If any other quarterback had accomplished what Tom Brady has accomplished over his 14 years as the starting quarterback of the New England Patriots, they would be in a conversation for greatest quarterback of all time, alongside the likes of Joe Montana, Peyton Manning, John Elway, Brett Farve, among other Hall of Famers. He will be the first quarterback in history to start in six Super Bowls, is only the second player in history to win the NFL Most Valuable Player Award and a Super Bowl MVP multiple times along with Montana, was the first quarterback to throw over 50 touchdowns in a season, and has thrown for more passing yards and touchdowns than any other quarterback in league history. But Brady’s resume as a postseason warrior has long been in question due to the revelations and allegations that came from Spygate, and have now continued with the Deflate-gate scandal, and as a result even if the Patriots were to beat the Seattle Seahawks in Super Bowl XLIX, it will be under a similar cloud due to how they may have gotten there this season.

On the surface, Brady would merely be considered among the winningest quarterbacks in league history. No player has won as many playoff games (20) or lead his team to as many division titles (12). He was apart of a team that had the longest consecutive game winning streak in league history (21 straight between the 2003 and 2004 seasons), set another record with 10 consecutive playoff wins, and went undefeated over the course of the 2007 regular season (losing to the New York Giants in the Super Bowl). But his first three championships came under a cloud of scrutiny that hasn’t gone away, after the Spygate investigation brought a light on the Patriots’ having assistants illegally film defensive practices of previous teams, including the infamous tapes from before Super Bowl XXXVI of the Rams’ practices, and the subsequent destruction of the evidence that might have included other Super Bowls. While this didn’t necessarily taint his three victories or the seasons that came after, the fact that the Patriots lost both Super Bowl appearances since this investigation has done little to prove the Patriots legit; though at times, Brady has played better as a quarterback over the last three seasons (with Rob Gronkowski banged up for two of them and a thin receiving core to replace him) then he played on the championship teams, and on par with seasons when he had Randy Moss and Wes Welker at his disposal.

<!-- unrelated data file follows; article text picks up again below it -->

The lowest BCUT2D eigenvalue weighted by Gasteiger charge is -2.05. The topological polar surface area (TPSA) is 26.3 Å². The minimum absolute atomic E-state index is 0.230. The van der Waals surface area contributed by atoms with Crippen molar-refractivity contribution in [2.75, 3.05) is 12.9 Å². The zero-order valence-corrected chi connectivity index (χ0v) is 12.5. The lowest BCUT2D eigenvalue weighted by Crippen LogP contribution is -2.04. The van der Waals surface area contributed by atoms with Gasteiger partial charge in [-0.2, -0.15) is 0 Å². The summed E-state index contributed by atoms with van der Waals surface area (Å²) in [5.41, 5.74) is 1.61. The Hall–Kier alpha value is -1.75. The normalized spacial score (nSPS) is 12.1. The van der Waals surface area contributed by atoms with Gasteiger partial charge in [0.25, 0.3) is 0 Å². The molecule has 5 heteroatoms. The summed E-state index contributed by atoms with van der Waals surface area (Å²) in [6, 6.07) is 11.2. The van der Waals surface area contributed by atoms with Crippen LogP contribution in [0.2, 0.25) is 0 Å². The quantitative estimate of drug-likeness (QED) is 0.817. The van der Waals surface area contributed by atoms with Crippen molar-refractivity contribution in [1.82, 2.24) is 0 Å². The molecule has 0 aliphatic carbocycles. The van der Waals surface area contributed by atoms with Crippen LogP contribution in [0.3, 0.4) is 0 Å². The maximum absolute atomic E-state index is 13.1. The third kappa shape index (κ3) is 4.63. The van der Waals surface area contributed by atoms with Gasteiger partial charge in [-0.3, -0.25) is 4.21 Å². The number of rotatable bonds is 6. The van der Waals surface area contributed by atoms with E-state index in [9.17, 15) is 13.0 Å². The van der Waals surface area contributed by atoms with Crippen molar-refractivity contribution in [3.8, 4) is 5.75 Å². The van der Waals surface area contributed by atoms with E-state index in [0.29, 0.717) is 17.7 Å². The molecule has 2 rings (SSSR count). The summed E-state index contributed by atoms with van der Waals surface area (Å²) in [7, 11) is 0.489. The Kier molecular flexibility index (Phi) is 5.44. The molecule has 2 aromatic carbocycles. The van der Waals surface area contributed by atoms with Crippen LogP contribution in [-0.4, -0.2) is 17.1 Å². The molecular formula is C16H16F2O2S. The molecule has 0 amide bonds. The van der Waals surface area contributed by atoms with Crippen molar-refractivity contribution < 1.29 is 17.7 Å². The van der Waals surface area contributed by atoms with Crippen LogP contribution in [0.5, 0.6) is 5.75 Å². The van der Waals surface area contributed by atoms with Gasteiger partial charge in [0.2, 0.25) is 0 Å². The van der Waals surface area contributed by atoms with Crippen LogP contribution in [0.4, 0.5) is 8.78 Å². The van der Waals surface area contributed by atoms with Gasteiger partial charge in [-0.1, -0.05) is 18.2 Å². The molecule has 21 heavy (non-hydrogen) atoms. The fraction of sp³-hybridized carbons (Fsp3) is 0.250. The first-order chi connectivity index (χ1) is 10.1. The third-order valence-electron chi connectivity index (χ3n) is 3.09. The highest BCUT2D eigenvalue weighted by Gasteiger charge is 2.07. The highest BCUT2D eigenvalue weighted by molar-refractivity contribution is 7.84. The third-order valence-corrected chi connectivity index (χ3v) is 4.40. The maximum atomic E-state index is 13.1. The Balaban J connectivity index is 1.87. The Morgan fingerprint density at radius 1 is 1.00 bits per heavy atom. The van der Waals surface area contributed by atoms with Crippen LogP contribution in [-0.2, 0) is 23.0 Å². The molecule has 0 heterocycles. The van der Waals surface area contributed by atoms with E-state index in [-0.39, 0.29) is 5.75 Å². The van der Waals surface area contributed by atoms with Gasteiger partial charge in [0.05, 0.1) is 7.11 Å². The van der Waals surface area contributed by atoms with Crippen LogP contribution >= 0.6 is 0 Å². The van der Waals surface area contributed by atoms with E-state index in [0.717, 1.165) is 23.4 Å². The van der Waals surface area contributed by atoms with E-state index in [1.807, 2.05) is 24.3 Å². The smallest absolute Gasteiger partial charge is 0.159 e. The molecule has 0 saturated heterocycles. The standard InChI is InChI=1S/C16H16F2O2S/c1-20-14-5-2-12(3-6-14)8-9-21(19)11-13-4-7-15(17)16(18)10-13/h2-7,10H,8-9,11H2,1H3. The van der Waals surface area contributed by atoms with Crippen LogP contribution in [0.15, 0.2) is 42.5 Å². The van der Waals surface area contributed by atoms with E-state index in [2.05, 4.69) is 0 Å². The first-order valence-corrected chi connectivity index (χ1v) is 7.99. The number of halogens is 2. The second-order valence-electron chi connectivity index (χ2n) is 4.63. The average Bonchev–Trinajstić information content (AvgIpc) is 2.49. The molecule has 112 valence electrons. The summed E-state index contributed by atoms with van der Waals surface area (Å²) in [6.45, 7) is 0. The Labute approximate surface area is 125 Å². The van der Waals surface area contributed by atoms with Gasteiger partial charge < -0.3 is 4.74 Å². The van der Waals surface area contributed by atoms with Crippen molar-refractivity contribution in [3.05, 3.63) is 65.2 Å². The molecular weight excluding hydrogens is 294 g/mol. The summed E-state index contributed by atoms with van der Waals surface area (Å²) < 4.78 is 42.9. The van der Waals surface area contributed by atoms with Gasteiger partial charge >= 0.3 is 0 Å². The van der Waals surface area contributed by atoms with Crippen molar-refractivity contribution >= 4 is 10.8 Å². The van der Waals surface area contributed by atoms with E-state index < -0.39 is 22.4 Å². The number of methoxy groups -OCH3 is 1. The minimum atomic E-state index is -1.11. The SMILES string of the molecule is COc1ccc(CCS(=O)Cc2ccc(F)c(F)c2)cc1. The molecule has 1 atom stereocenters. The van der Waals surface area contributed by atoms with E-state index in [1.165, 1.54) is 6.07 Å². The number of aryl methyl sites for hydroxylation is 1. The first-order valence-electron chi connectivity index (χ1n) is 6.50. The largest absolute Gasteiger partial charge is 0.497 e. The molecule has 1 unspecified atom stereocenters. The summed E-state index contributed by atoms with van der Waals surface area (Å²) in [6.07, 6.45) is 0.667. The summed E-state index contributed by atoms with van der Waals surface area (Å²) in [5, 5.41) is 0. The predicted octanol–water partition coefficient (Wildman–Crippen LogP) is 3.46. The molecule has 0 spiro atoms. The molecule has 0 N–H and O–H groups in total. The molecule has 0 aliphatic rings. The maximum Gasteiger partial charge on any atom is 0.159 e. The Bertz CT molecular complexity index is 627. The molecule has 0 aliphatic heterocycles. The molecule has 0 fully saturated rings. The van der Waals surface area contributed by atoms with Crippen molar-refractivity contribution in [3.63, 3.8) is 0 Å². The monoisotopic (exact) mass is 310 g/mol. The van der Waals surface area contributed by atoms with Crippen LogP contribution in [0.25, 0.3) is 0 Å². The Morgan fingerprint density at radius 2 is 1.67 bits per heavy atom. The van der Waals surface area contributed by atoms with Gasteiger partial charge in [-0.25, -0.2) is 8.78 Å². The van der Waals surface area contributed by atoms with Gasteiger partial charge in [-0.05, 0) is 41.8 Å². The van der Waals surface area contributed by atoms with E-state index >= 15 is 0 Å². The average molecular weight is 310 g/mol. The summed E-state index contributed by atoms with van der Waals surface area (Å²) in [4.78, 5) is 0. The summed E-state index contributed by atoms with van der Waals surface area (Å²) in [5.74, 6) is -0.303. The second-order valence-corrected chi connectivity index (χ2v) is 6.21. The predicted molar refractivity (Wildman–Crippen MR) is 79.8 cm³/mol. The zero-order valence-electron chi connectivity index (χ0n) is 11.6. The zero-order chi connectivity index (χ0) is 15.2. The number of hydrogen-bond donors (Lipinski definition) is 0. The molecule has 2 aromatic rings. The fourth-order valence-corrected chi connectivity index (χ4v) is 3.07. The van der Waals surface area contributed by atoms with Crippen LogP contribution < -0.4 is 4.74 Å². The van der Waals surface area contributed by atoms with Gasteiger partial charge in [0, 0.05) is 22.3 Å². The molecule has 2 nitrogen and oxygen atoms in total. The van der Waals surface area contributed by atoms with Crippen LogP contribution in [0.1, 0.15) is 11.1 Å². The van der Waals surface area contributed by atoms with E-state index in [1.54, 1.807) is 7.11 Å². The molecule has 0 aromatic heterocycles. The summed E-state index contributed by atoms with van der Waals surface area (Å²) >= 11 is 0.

This season and this Super Bowl appearance, coming after many thought the end was near after a 2-2 start and an embarrassing Monday night loss to the Chiefs, should have cemented Brady’s legacy and ensured his candidacy as a first-ballot Hall of Famer. Then the NFL discovered that 11 of the 12 game balls Brady used during the first half of the AFC Championship game were under-inflated and he gave a “play dumb”-like response at his press conference last Thursday, and the cloud has returned to at least make one wonder about how the Patriots made it back. New England went 10-2 after the Chiefs game, and Brady threw 29 touchdowns and only seven interceptions, with five games of over 300 passing yards and nine games with multiple touchdowns, while not passing the 300 yard mark or throwing more than one touchdown in the first four games. He has also thrown three touchdowns over the Patriots two playoff wins. One can’t help but ask if it’s a coincidence.

As a result of Spygate, and now Deflategate the career of Tom Brady will always have black marks on it, and his success will always be called into question. As a result of this scandal, Super Bowl XLIX is a no-win situation for Brady and the Patriots– if they lose, most will point to the extra ball security expected during Super Bowl week. Even if no evidence is found of foul play on the part of Brady or head coach Bill Belichick, a Patriots win will be looked at sideways and will always have an unofficial asterisk next to it, ensuring that Brady’s place as the winningest quarterback in league history will still be just out of reach.

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